refugees and granted them a refuge, they would have been destitute. As it
turned out in many, if not in all, instances, the sturdy, hard-working,
stalwart Salzburgers became an asset to the sovereign who allowed them to
stay and settle in his state. The king of Prussia, for example, fared
extremely well with the Salzburg refugees, whom he granted asylum and land in
his eastern-most province of East Prussia.

The various lists in German which a genealogist had to look up in order
possibly to find an ancestor amounted to a giant headache which probably
doubled if he or she was not schooled in the German language.

It should therefore come as joyous news to all people of "Salzburger
Protestants" genealogy, that a book has been published, nay, is hot off the
press this month, which will be a better tool than all previous list
compilations combined. In
fact, that is what the book THE SALZBURGER EXPULSION LISTS is, a
consolidation of all previously constructed lists of Salzburg Protestants.
The 685-page English-language tome is the more useful because, in addition,
it contains a 30-page "Family and Individual Index."

The core of the book consists of the essence of four previously compiled
East Prussian Salzburgers), compiled in 1934, in East Prussia, by Hermann
register of names in the Salzburg emigration lists) compiled and published by
Herbert Nolde, in 1972. A second edition followed in 1980. Then Mr. Nolde's
son, Manfred, published the result of rearranging his father's effort and
expanding it, giving it the title DIE SALZBURGER EMIGRANTEN: ALPHABETISCHES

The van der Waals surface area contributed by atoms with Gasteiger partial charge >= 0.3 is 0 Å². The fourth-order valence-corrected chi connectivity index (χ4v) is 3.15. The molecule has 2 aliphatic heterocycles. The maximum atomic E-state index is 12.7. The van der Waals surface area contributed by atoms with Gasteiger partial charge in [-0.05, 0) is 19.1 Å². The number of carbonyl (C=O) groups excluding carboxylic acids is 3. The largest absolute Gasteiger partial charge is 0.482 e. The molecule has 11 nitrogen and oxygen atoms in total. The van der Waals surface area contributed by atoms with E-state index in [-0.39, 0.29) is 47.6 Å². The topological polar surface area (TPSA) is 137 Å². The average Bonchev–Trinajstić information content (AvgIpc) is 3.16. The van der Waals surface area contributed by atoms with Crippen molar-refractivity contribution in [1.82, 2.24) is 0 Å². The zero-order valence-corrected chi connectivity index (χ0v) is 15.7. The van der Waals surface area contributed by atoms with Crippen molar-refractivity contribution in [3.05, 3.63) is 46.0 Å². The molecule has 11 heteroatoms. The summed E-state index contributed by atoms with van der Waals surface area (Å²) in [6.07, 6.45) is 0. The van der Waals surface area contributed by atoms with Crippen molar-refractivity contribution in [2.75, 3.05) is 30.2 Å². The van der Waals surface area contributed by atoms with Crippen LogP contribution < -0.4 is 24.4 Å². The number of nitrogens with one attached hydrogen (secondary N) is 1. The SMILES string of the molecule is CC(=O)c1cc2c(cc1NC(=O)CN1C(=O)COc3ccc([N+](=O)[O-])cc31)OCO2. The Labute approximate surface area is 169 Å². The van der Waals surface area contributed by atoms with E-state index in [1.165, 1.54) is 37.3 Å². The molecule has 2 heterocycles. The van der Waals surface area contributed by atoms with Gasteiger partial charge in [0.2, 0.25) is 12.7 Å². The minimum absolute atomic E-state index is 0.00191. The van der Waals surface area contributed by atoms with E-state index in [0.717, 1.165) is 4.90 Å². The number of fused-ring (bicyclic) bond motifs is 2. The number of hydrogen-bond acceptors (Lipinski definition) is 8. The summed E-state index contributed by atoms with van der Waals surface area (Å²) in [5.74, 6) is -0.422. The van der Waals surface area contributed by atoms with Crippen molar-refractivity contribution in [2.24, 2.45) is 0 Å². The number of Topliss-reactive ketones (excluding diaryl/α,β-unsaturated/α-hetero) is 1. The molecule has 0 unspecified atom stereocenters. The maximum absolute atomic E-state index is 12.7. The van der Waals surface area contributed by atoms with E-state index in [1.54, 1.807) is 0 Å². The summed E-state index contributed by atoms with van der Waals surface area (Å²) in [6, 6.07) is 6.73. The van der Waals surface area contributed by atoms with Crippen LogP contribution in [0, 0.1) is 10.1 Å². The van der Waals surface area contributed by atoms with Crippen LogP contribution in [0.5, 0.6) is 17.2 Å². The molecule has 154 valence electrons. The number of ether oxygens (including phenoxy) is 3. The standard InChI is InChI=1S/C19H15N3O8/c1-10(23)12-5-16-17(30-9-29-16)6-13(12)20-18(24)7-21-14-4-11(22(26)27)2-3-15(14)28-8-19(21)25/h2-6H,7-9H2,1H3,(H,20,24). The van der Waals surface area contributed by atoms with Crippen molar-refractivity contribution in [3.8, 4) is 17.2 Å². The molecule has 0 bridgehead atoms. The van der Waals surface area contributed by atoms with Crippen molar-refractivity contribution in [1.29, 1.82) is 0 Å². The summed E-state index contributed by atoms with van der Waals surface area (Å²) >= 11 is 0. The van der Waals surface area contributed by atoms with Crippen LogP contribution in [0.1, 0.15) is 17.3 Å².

EMIGRATIONSLISTEN (The Salzburg Emigrants: alphabetical register and abstract
of names in the Salzburg Emigration Lists).

Also used as potent sources on the Salzburg Emigrants subject, as featured in
this new book were: Detailed Reports on the Salzburger Emigrants Who Settled
in America: 1733-1760, by J.M. Bolzius and I.C. Gronau (Picton Press,
Rockport, Maine 1968-
1995) and The Salzburger Saga: Religious Exiles and Other Germans Along the
Savannah, by George Fenwick Jones, (Picton Press, Camden, Maine, 1983 and

The publisher Picton Press should be congratulated for tackling this
monumental project and producing it in a timely manner, as well as with an
attractive cover.

One clarifying aspect bears mentioning if you should not find your Salzburger
surname spelled in exactly the way in which your family uses it. Hermann
Gollub, in his extensive foreword to his lists compilation, points out that,
prior to 1875,
"there was no fixed official spelling of surnames." The exotic sound of the
Salzburg dialect, which anyone who has ever heard it, can confirm, would have
driven a Prussian list-maker or note-taker or in whatever official capacity
he may have functioned, to distraction. Thus, variations will have
occurred.Some are noted in the book, but it stands to reason that not all of
them could be accommodated.

Written and reviewed by Horst Reschke <>.
Previously published by Julia M. Case and Myra Vanderpool Gormley, CG,
Missing Links: RootsWeb's Genealogy Journal, Vol. 4, No. 41, 6 October 1999.
RootsWeb: http://www.rootsweb.com/
(This newsletter continues as no. 70B)